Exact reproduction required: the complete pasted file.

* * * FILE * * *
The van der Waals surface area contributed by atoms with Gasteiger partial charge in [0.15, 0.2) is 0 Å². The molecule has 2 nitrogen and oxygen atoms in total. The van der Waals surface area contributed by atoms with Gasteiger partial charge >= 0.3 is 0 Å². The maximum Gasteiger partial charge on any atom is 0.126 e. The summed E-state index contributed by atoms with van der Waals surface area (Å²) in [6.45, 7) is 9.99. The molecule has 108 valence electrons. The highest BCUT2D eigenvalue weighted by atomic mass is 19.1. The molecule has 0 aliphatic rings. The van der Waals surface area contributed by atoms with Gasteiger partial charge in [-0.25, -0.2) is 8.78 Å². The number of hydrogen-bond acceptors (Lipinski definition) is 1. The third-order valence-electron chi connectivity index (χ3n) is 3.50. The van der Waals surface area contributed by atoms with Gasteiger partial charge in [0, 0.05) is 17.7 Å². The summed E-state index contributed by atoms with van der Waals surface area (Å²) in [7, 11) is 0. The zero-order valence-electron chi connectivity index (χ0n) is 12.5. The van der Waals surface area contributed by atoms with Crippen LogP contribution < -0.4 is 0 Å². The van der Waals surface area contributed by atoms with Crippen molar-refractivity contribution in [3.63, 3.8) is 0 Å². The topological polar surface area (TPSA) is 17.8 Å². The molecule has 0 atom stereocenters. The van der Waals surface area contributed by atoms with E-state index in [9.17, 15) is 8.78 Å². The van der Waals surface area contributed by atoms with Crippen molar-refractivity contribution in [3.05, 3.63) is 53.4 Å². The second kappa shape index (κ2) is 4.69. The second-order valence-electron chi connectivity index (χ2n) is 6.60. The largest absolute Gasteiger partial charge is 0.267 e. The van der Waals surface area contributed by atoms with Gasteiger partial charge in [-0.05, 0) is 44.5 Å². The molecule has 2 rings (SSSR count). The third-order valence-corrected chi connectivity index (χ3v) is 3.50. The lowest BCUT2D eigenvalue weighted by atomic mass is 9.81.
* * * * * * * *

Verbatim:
The van der Waals surface area contributed by atoms with Gasteiger partial charge in [0.15, 0.2) is 0 Å². The molecule has 2 nitrogen and oxygen atoms in total. The van der Waals surface area contributed by atoms with Gasteiger partial charge >= 0.3 is 0 Å². The maximum Gasteiger partial charge on any atom is 0.126 e. The summed E-state index contributed by atoms with van der Waals surface area (Å²) in [6.45, 7) is 9.99. The molecule has 108 valence electrons. The highest BCUT2D eigenvalue weighted by atomic mass is 19.1. The molecule has 0 aliphatic rings. The van der Waals surface area contributed by atoms with Gasteiger partial charge in [-0.25, -0.2) is 8.78 Å². The number of hydrogen-bond acceptors (Lipinski definition) is 1. The third-order valence-electron chi connectivity index (χ3n) is 3.50. The van der Waals surface area contributed by atoms with Gasteiger partial charge in [0, 0.05) is 17.7 Å². The summed E-state index contributed by atoms with van der Waals surface area (Å²) in [7, 11) is 0. The zero-order valence-electron chi connectivity index (χ0n) is 12.5. The van der Waals surface area contributed by atoms with Crippen LogP contribution < -0.4 is 0 Å². The van der Waals surface area contributed by atoms with Crippen molar-refractivity contribution in [3.63, 3.8) is 0 Å². The topological polar surface area (TPSA) is 17.8 Å². The molecule has 0 atom stereocenters. The van der Waals surface area contributed by atoms with E-state index in [9.17, 15) is 8.78 Å². The van der Waals surface area contributed by atoms with Crippen molar-refractivity contribution in [3.05, 3.63) is 53.4 Å². The second kappa shape index (κ2) is 4.69. The second-order valence-electron chi connectivity index (χ2n) is 6.60. The largest absolute Gasteiger partial charge is 0.267 e. The van der Waals surface area contributed by atoms with Gasteiger partial charge in [-0.05, 0) is 44.5 Å². The molecule has 2 rings (SSSR count). The third-order valence-corrected chi connectivity index (χ3v) is 3.50. The lowest BCUT2D eigenvalue weighted by atomic mass is 9.81.